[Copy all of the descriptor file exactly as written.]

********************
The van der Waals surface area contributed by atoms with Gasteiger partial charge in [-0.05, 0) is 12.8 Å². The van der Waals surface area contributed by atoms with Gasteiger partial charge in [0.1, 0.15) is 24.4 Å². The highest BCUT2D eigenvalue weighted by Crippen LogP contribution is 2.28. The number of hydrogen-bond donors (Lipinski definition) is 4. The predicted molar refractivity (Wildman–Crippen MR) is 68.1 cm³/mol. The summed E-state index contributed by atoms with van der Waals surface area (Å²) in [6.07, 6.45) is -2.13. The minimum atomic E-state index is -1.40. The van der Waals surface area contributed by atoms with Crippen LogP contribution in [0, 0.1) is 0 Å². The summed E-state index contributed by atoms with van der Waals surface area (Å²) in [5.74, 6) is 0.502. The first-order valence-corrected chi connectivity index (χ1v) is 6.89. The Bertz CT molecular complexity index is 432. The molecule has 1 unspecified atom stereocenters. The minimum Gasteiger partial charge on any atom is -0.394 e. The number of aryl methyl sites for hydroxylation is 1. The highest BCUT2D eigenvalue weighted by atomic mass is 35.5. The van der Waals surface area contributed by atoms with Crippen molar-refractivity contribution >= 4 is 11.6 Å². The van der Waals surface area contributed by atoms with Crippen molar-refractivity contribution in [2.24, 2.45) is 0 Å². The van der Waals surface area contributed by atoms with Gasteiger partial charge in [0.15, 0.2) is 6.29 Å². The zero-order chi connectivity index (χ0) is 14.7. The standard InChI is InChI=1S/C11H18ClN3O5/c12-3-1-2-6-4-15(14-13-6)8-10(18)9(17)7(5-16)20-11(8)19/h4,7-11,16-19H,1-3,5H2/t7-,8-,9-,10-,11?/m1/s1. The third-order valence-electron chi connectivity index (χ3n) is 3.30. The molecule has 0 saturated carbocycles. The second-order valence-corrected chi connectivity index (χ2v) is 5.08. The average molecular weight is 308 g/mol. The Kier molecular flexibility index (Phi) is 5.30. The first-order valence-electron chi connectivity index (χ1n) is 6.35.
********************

The van der Waals surface area contributed by atoms with Gasteiger partial charge in [-0.05, 0) is 12.8 Å². The van der Waals surface area contributed by atoms with Gasteiger partial charge in [0.1, 0.15) is 24.4 Å². The highest BCUT2D eigenvalue weighted by Crippen LogP contribution is 2.28. The number of hydrogen-bond donors (Lipinski definition) is 4. The predicted molar refractivity (Wildman–Crippen MR) is 68.1 cm³/mol. The summed E-state index contributed by atoms with van der Waals surface area (Å²) in [6.07, 6.45) is -2.13. The minimum atomic E-state index is -1.40. The van der Waals surface area contributed by atoms with Crippen LogP contribution in [0, 0.1) is 0 Å². The summed E-state index contributed by atoms with van der Waals surface area (Å²) in [5.74, 6) is 0.502. The first-order valence-corrected chi connectivity index (χ1v) is 6.89. The Bertz CT molecular complexity index is 432. The molecule has 1 unspecified atom stereocenters. The minimum Gasteiger partial charge on any atom is -0.394 e. The number of aryl methyl sites for hydroxylation is 1. The highest BCUT2D eigenvalue weighted by atomic mass is 35.5. The van der Waals surface area contributed by atoms with Crippen molar-refractivity contribution >= 4 is 11.6 Å². The van der Waals surface area contributed by atoms with Crippen molar-refractivity contribution in [2.24, 2.45) is 0 Å². The van der Waals surface area contributed by atoms with Gasteiger partial charge in [0.15, 0.2) is 6.29 Å². The zero-order chi connectivity index (χ0) is 14.7. The standard InChI is InChI=1S/C11H18ClN3O5/c12-3-1-2-6-4-15(14-13-6)8-10(18)9(17)7(5-16)20-11(8)19/h4,7-11,16-19H,1-3,5H2/t7-,8-,9-,10-,11?/m1/s1. The third-order valence-electron chi connectivity index (χ3n) is 3.30. The molecule has 0 saturated carbocycles. The second-order valence-corrected chi connectivity index (χ2v) is 5.08. The average molecular weight is 308 g/mol. The Kier molecular flexibility index (Phi) is 5.30. The first-order valence-electron chi connectivity index (χ1n) is 6.35.